During the Great Migration to Remote Work under the pandemic, ExecEd had been using a third-party tool to randomly pair program participants for virtual coffee meetups, replacing the face-to-face contact they would have had on campus. While the tool was popular, the pricing was prohibitive, so I volunteered to work on a substitute. We began testing our tool – which we called Latte Lotto – in certain programs beginning last spring. I have plans to develop it into a more extensible networking tool, for example, for internal networking or cross-program mentorship. 

My final project was a working model of an elective allocation system, which I developed to solve a problem the Full-Time MBA program office will face next year: Fairly allocating students into electives with limited capacity, based on their preferences. I’ve continued working on this project over the last six months (with invaluable ongoing support from my coding instructor from the boot camp, Swapnil Gaikwad), and in October I presented the latest version to some cluster directors and program managers, to an encouragingly positive response. It’s been especially rewarding to work towards solving a real-world problem that my colleagues are facing, and I’m excited about the prospect of this tool being used next year by our MBA students.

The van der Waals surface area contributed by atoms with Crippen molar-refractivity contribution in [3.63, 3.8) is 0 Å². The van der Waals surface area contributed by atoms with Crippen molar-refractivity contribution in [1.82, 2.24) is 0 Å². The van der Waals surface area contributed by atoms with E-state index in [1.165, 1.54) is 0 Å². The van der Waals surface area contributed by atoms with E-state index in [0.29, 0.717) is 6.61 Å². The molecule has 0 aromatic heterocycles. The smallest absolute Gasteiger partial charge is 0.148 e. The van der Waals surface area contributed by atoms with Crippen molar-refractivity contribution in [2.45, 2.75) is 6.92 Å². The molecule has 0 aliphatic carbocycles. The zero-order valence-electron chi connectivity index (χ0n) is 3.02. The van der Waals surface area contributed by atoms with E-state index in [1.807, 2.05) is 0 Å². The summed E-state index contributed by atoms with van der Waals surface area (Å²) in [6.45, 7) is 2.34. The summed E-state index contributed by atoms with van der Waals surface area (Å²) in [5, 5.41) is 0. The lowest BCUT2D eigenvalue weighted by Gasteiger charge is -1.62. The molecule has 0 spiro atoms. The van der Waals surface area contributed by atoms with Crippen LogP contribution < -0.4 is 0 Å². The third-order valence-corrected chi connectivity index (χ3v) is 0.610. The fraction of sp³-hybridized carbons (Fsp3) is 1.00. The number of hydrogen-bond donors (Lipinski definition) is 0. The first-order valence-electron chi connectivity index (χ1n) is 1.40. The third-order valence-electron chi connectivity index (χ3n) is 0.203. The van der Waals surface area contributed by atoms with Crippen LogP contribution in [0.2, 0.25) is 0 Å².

The whole team is really excited about the transition from EdTech Lab to Learning Innovation Lab. We’re particularly looking forward to working across the school on other technology-enhanced teaching and learning projects. To date, our focus has been largely on course development, and we now boast a full portfolio of courses, most of which have been delivered and refined multiple times. Thus, we’re starting to shift our focus toward scaling: 

  • We are currently developing a style guide to standardize the look and feel of our courses. 
  • We’ve begun addressing accessibility issues to accommodate more diverse learners. 
  • We’re reviewing and adjusting our delivery model to accommodate an ever-growing student body. (The Global Online MBA program will have two intakes this year, and three intakes from next year. As student numbers grow, faculty time – our most precious resource and already running a perpetual deficit – will not. We’ll need to be truly innovative to continue delivering the same rich student experience.) 

We’re also finally at a point where we can start analyzing the data our online learning platforms collect. This year we supplied data for a master’s thesis research project on engagement in online programs and its effects on performance. In time, we’re confident that these analyses will generate insights that not only directly improve our teaching and learning, but also produce collaborative research projects that can be submitted for peer-reviewed publication, further contributing to the school’s reputation. I’m personally very excited about the prospect of returning to research with the new skills, experience, and disciplinary perspectives I’ve gained over the past three years. 

All in all, everyone at the Learning Innovation Lab is very passionate about pedagogy. We envision ESMT emerging as not just one of the best-ranked business schools in Europe, but as a globally renowned hotspot for student-centric teaching and learning innovation.